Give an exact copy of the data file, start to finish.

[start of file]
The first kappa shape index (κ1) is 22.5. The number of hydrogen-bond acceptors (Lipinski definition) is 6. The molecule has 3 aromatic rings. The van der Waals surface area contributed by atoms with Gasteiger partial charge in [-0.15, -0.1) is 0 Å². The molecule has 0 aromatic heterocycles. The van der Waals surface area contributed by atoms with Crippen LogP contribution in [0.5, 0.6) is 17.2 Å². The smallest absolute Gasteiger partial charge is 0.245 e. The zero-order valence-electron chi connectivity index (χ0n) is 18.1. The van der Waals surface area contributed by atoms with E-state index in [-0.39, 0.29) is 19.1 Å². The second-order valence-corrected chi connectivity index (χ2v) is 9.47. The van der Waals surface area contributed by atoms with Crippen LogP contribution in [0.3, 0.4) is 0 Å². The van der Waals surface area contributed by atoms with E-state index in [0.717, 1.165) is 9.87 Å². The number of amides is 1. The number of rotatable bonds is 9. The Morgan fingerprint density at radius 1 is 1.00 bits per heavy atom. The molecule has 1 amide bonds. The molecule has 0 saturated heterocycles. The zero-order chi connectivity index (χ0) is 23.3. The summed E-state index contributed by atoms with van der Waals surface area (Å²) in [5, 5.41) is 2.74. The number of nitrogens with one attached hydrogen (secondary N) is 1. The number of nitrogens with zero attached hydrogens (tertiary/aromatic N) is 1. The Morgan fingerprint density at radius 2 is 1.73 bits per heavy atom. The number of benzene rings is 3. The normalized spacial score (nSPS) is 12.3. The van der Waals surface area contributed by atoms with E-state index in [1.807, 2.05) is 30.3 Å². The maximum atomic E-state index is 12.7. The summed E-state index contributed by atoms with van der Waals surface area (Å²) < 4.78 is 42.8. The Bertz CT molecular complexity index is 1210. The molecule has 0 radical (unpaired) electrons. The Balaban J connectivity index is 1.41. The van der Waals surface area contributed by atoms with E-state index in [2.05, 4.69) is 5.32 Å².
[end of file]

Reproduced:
The first kappa shape index (κ1) is 22.5. The number of hydrogen-bond acceptors (Lipinski definition) is 6. The molecule has 3 aromatic rings. The van der Waals surface area contributed by atoms with Gasteiger partial charge in [-0.15, -0.1) is 0 Å². The molecule has 0 aromatic heterocycles. The van der Waals surface area contributed by atoms with Crippen LogP contribution in [0.5, 0.6) is 17.2 Å². The smallest absolute Gasteiger partial charge is 0.245 e. The zero-order valence-electron chi connectivity index (χ0n) is 18.1. The van der Waals surface area contributed by atoms with E-state index in [-0.39, 0.29) is 19.1 Å². The second-order valence-corrected chi connectivity index (χ2v) is 9.47. The van der Waals surface area contributed by atoms with Crippen LogP contribution in [0.3, 0.4) is 0 Å². The van der Waals surface area contributed by atoms with E-state index in [0.717, 1.165) is 9.87 Å². The number of amides is 1. The number of rotatable bonds is 9. The Morgan fingerprint density at radius 1 is 1.00 bits per heavy atom. The molecule has 1 amide bonds. The molecule has 0 saturated heterocycles. The zero-order chi connectivity index (χ0) is 23.3. The summed E-state index contributed by atoms with van der Waals surface area (Å²) in [5, 5.41) is 2.74. The number of nitrogens with one attached hydrogen (secondary N) is 1. The number of nitrogens with zero attached hydrogens (tertiary/aromatic N) is 1. The Morgan fingerprint density at radius 2 is 1.73 bits per heavy atom. The number of benzene rings is 3. The normalized spacial score (nSPS) is 12.3. The van der Waals surface area contributed by atoms with E-state index in [1.807, 2.05) is 30.3 Å². The maximum atomic E-state index is 12.7. The summed E-state index contributed by atoms with van der Waals surface area (Å²) < 4.78 is 42.8. The Bertz CT molecular complexity index is 1210. The molecule has 0 radical (unpaired) electrons. The Balaban J connectivity index is 1.41. The van der Waals surface area contributed by atoms with E-state index in [2.05, 4.69) is 5.32 Å².